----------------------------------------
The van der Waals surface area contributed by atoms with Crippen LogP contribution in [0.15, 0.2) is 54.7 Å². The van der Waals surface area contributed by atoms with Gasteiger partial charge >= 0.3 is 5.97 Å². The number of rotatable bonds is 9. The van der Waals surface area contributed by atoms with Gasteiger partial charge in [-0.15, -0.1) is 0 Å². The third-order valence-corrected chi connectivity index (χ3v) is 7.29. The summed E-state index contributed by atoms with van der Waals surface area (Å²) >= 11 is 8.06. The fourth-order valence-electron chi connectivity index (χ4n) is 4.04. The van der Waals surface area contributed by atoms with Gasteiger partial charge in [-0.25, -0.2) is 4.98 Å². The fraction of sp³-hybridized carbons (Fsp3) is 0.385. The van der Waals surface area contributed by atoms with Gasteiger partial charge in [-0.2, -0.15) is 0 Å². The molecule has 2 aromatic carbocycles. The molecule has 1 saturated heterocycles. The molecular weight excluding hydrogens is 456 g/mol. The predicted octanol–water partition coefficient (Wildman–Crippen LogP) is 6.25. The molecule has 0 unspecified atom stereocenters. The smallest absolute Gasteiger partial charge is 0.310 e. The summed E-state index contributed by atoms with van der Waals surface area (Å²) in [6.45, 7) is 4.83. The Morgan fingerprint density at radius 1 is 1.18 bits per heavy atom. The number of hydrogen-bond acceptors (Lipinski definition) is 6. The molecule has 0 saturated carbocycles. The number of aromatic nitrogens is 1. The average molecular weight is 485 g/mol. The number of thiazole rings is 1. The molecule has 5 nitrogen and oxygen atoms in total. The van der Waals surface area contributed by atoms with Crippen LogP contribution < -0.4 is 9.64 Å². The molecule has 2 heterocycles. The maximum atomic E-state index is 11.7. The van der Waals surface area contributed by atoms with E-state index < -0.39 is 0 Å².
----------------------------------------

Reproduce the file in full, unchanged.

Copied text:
The van der Waals surface area contributed by atoms with Crippen LogP contribution in [0.15, 0.2) is 54.7 Å². The van der Waals surface area contributed by atoms with Gasteiger partial charge >= 0.3 is 5.97 Å². The number of rotatable bonds is 9. The van der Waals surface area contributed by atoms with Gasteiger partial charge in [-0.15, -0.1) is 0 Å². The third-order valence-corrected chi connectivity index (χ3v) is 7.29. The summed E-state index contributed by atoms with van der Waals surface area (Å²) >= 11 is 8.06. The fourth-order valence-electron chi connectivity index (χ4n) is 4.04. The van der Waals surface area contributed by atoms with Gasteiger partial charge in [-0.25, -0.2) is 4.98 Å². The fraction of sp³-hybridized carbons (Fsp3) is 0.385. The van der Waals surface area contributed by atoms with Gasteiger partial charge in [-0.2, -0.15) is 0 Å². The molecule has 2 aromatic carbocycles. The molecule has 1 saturated heterocycles. The molecular weight excluding hydrogens is 456 g/mol. The predicted octanol–water partition coefficient (Wildman–Crippen LogP) is 6.25. The molecule has 0 unspecified atom stereocenters. The smallest absolute Gasteiger partial charge is 0.310 e. The summed E-state index contributed by atoms with van der Waals surface area (Å²) in [6.45, 7) is 4.83. The Morgan fingerprint density at radius 1 is 1.18 bits per heavy atom. The number of hydrogen-bond acceptors (Lipinski definition) is 6. The molecule has 0 saturated carbocycles. The number of aromatic nitrogens is 1. The average molecular weight is 485 g/mol. The number of thiazole rings is 1. The molecule has 5 nitrogen and oxygen atoms in total. The van der Waals surface area contributed by atoms with Crippen LogP contribution < -0.4 is 9.64 Å². The molecule has 2 heterocycles. The maximum atomic E-state index is 11.7. The van der Waals surface area contributed by atoms with E-state index < -0.39 is 0 Å².